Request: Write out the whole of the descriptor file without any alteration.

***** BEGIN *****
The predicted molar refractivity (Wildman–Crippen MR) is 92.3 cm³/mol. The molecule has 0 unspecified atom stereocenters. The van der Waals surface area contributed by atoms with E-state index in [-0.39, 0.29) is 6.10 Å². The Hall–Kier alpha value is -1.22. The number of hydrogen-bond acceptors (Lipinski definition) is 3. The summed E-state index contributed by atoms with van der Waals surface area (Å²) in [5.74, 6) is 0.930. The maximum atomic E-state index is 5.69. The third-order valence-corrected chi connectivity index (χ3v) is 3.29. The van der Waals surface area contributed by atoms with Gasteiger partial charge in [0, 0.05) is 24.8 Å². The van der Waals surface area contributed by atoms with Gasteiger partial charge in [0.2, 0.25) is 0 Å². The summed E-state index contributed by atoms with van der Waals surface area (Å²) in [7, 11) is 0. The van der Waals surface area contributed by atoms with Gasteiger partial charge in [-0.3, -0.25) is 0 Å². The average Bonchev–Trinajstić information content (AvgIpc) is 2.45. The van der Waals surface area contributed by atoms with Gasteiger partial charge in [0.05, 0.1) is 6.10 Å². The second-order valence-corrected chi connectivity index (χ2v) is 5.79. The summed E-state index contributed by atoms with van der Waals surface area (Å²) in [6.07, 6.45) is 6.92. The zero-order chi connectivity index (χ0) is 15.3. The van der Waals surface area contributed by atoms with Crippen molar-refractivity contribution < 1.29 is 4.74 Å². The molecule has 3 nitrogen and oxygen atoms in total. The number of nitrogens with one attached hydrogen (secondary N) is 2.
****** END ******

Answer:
The predicted molar refractivity (Wildman–Crippen MR) is 92.3 cm³/mol. The molecule has 0 unspecified atom stereocenters. The van der Waals surface area contributed by atoms with E-state index in [-0.39, 0.29) is 6.10 Å². The Hall–Kier alpha value is -1.22. The number of hydrogen-bond acceptors (Lipinski definition) is 3. The summed E-state index contributed by atoms with van der Waals surface area (Å²) in [5.74, 6) is 0.930. The maximum atomic E-state index is 5.69. The third-order valence-corrected chi connectivity index (χ3v) is 3.29. The van der Waals surface area contributed by atoms with Gasteiger partial charge in [0, 0.05) is 24.8 Å². The van der Waals surface area contributed by atoms with Gasteiger partial charge in [0.2, 0.25) is 0 Å². The summed E-state index contributed by atoms with van der Waals surface area (Å²) in [7, 11) is 0. The van der Waals surface area contributed by atoms with Gasteiger partial charge in [-0.3, -0.25) is 0 Å². The average Bonchev–Trinajstić information content (AvgIpc) is 2.45. The van der Waals surface area contributed by atoms with Gasteiger partial charge in [0.05, 0.1) is 6.10 Å². The second-order valence-corrected chi connectivity index (χ2v) is 5.79. The summed E-state index contributed by atoms with van der Waals surface area (Å²) in [6.07, 6.45) is 6.92. The zero-order chi connectivity index (χ0) is 15.3. The van der Waals surface area contributed by atoms with Crippen molar-refractivity contribution < 1.29 is 4.74 Å². The molecule has 3 nitrogen and oxygen atoms in total. The number of nitrogens with one attached hydrogen (secondary N) is 2.